Back in the early 1900's, Downtown Torrance was the hub of the South Bay. Shoppers from Redondo Beach, Manhattan Beach, Hermosa, El Segundo, and even Los Angeles could hop on the Red Car Line to shop at Levy Department Store or Woolworth's.
In 1961, the Del Amo Mall opened on Hawthorne Boulevard. The earliest enclosed malls had appeared in the midwestern U.S. only a half dozen years earlier, and customers saw this new shopping experience as modern, convenient, and luxurious. Many of the shops and entertainments that had made the area so vital moved on to occupy space at Del Amo and later at the other South Bay malls that followed. That was the start of a downturn for Downtown that lasted nearly twenty years, as both business and the neighborhood slid into decline.
Luckily for those of us who call Downtown home, Torrance wasn't content to be known as a mall city. In 1978 the Downtown Redevelopment Project was initiated, and by the 1990's the area looked great. Unfortunately, no one knew it. A generation of Torrance natives had fallen out of the habit of visiting Downtown, never having experienced its exciting heyday. How could attention be brought to the new Old Torrance?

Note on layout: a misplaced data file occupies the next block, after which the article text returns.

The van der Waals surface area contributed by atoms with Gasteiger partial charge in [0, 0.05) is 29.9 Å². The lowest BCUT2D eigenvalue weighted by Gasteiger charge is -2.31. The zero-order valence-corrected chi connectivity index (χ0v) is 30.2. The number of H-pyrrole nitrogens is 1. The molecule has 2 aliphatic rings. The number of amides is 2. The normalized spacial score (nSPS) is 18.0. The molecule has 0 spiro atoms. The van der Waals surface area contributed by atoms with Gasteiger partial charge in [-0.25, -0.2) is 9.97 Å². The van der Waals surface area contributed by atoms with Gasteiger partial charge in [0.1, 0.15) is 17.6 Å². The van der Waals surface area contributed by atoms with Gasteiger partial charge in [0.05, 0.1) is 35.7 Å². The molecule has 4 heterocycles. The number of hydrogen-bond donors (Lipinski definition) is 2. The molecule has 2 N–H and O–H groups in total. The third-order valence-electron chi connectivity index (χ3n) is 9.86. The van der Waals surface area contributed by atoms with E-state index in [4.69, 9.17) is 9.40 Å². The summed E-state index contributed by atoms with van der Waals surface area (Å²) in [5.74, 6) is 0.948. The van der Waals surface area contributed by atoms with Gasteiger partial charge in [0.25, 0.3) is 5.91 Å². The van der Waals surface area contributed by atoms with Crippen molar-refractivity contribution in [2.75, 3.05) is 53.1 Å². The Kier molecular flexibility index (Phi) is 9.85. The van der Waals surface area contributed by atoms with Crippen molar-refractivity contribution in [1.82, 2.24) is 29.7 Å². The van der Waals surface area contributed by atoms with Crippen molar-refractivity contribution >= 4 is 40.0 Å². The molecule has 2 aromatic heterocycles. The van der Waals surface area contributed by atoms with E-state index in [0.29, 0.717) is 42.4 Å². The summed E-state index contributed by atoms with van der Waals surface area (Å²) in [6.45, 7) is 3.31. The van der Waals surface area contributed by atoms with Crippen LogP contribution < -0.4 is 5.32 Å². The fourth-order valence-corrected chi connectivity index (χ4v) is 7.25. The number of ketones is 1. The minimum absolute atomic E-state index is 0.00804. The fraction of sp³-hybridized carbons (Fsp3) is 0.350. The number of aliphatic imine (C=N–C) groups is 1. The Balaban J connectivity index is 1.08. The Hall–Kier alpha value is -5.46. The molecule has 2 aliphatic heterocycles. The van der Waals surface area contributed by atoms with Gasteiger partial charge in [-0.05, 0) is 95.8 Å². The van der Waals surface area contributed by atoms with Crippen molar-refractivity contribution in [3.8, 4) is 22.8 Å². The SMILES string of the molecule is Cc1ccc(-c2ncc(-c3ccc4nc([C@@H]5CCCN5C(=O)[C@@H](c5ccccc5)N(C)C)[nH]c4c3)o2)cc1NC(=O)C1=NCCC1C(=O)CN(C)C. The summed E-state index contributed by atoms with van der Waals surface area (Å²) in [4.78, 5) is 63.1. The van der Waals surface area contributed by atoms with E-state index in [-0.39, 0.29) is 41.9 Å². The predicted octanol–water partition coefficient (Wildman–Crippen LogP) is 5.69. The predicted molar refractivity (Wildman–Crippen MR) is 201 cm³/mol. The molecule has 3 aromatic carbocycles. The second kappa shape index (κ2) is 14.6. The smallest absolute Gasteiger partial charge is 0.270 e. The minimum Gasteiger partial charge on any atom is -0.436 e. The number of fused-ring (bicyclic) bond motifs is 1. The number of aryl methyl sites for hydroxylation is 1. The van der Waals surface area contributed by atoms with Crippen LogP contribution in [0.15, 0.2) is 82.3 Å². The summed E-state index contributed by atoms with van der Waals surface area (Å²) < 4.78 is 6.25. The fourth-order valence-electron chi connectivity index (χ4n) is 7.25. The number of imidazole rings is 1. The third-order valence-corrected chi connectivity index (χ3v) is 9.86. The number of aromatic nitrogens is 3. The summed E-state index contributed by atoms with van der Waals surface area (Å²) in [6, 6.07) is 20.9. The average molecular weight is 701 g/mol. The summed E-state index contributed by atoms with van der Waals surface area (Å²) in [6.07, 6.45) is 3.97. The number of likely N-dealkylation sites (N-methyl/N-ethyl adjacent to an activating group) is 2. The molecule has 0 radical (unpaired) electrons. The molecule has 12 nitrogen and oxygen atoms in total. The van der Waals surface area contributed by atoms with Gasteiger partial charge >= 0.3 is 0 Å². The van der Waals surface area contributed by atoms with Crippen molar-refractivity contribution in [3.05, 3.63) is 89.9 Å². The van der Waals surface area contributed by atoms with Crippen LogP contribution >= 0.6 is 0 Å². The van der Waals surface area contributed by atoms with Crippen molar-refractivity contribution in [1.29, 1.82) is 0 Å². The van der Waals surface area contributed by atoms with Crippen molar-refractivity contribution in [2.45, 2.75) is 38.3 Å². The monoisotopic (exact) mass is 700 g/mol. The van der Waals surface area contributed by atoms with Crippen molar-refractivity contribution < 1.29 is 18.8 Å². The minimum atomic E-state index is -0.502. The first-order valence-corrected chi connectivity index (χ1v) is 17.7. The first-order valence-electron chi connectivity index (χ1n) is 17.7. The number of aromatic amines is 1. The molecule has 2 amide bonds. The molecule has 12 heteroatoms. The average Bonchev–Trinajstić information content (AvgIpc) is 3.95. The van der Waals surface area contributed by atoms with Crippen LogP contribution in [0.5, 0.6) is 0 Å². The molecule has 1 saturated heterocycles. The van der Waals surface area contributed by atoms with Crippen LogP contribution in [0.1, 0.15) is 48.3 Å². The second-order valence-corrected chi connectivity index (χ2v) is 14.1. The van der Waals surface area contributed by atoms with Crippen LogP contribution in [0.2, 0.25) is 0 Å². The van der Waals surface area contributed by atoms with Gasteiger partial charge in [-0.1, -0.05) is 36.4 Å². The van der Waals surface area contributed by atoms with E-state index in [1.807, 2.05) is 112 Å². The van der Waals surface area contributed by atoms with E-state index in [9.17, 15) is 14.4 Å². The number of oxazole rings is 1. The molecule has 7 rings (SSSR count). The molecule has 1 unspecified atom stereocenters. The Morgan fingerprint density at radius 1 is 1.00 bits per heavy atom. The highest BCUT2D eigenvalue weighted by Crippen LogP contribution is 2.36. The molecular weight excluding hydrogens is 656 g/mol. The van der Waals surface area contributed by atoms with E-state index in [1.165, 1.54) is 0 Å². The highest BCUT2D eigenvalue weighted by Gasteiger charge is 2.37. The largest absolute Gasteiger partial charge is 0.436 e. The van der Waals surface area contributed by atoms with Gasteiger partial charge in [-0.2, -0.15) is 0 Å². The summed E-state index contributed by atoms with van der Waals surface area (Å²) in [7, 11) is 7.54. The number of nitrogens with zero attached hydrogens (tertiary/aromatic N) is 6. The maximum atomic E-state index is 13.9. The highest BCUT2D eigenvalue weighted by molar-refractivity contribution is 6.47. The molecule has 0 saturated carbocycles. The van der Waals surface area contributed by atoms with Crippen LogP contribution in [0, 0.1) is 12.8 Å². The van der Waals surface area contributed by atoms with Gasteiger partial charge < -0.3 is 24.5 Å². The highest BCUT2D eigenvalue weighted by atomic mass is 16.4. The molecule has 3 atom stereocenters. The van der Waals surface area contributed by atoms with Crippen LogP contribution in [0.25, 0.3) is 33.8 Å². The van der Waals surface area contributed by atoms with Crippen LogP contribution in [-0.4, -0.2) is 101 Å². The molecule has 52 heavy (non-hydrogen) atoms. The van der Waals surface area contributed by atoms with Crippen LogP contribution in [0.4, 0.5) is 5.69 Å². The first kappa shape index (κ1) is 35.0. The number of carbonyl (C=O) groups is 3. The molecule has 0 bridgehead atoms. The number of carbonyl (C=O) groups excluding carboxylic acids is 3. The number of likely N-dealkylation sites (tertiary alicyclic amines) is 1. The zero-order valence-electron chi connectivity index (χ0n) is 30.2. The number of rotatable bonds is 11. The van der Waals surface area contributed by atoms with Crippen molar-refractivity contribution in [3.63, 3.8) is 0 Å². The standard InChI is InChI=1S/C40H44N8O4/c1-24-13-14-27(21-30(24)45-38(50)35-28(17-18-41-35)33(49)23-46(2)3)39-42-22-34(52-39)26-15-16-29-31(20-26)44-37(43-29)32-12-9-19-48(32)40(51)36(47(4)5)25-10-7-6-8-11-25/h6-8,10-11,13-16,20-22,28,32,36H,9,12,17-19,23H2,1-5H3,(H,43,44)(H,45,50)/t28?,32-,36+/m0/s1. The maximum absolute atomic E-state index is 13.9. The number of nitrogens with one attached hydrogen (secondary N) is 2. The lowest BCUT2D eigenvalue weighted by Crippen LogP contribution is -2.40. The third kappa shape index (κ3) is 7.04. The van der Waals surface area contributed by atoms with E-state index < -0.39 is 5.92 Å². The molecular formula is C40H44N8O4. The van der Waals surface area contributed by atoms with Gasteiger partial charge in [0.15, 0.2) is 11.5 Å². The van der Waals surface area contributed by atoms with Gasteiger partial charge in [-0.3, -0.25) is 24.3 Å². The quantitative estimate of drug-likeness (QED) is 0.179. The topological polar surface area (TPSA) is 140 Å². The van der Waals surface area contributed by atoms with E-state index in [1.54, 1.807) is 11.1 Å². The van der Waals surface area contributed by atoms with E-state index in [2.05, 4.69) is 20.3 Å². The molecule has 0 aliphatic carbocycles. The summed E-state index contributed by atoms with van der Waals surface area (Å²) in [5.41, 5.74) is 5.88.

Enter the Street Faire! The Downtown Torrance Association recruited Julie Randall and Miguel Salazar, the successful producers of the Dominguez Hills Antique Flea Market, to create a monthly event that would show off the tree-lined streets and newly restored buildings.
The Torrance Antique Street Faire debuted in October 1998 and has grown from 25 to over 200 vendors; it attracts thousands of people to Downtown each month. Shoppers and vendors alike love the laid-back alternative to big, hot arena swap meets. That's why the Torrance Antique Street Faire has consistently been a favorite in Daily Breeze Reader's Choice polls, and why founders Julie and Miguel were awarded the Torrance Advantage Award, a distinction given annually to a "Quality of Life Community Investor," in 2014.